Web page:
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A Fanfare for Fishes

Island Epicure

All fishes help your heart and your brain function. Some yield a sizeable amount of essential Omega-3 fats. To my surprise, I’ve found out that trout gives you even more Omega 3 fat, protein, and selenium than salmon with about the same calorie count. Note: Fresh fish do not have sunken eyes. Flat-eyed fish will do if eaten within hours of purchase. Our Chinese relatives only buy fish that are still flopping.
Here’s how salmon and trout compare nutritionally. All numbers are based on 3-ounce servings.
Sockeye Salmon: 144 calories, 6 grams fat, 21 grams protein, 840 milligrams Omega 3 fats, 4.8 micrograms B12, 447 IU Vitamin D, and 331 micrograms selenium.
Rainbow Trout: 143 calories, 6 grams fat, 20 grams protein, 905 grams omega 3 fats, 4.5 mcg B12, 645 IU Vitamin D, and 24 mcg selenium.
Besides, trout costs considerably less per pound than salmon. Note, too, the generous dose of Vitamin D you get in a mere three-ounce serving. This means a lot to your wintertime health.
An easy cooking method is to bake it in a 350-degree oven. In a glass or ceramic baking dish long enough to hold a ½-lb. trout, melt a pat of butter. Tilt the dish so there will be melted butter beneath each whole trout. Slip fish in into the dish, turn fish over, and tuck a green onion and a parsley sprig into the tummy of each. Salt and pepper are optional. Bake about 7 minutes depending on the thickness of your fish. You want the meat to be opaque. A half-pound trout serves one hungry person or two with smaller appetites.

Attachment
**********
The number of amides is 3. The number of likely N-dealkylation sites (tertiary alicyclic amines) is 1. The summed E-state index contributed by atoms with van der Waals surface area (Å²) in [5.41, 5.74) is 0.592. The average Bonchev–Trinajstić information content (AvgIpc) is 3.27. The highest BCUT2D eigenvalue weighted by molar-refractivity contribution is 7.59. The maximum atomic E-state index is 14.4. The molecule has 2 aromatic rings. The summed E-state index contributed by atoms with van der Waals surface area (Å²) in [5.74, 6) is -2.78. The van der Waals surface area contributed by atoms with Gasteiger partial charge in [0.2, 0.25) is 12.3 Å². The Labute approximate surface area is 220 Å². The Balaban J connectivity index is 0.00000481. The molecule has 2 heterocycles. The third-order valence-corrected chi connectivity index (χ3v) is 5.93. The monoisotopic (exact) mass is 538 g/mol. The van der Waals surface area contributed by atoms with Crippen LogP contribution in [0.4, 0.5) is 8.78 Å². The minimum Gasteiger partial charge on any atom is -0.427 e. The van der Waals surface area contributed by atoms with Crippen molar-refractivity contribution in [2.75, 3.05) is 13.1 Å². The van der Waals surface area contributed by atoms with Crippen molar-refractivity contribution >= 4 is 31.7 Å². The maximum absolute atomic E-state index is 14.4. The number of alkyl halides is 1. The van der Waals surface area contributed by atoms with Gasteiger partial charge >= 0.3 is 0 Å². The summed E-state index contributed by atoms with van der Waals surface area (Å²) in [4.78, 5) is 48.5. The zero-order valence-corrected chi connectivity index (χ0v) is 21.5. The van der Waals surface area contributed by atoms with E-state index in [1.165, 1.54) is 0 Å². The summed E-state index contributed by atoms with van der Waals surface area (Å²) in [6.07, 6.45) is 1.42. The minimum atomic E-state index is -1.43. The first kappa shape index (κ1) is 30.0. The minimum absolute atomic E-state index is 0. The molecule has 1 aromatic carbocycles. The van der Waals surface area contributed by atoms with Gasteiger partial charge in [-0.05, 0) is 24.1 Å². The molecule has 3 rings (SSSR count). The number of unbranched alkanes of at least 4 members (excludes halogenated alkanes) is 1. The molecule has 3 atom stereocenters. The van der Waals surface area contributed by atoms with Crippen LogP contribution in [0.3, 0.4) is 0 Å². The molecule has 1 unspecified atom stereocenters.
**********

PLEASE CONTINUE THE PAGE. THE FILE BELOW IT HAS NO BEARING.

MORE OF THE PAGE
For a more elegant dish with very little more effort, give your trout a garnish of butter-toasted sliced almonds. Preparation takes only 5 minutes. You cook the fish no more than 10 minutes per 1-inch thickness. A skillet on the stove top, over medium heat, works fine.
Serves 2 to 4
4 Tablespoons butter (1/2 stick), divided
¼ to ½ cup sliced almonds
2 (1/2 lb. each) trout
Salt to taste
Minced parsley or cilantro
Lemon juice, optional
In a 12-inch skillet, on medium heat, melt 2 Tablespoons butter. Add almonds. Stir-cook until slices are golden. Pour with the butter into a cup or small bowl. Reserve.
Melt the remaining 2 Tablespoons of butter in the skillet. Add the fish. When brown on one side, about 5 minutes, turn and brown the other side. Cook up to 5 minutes more for 1-inch thick fish. Sprinkle with salt. Garnish with minced parsley. Serve from the skillet with a small plate of lemon wedges on the side if desired, but fresh trout is so good it doesn’t really need lemon.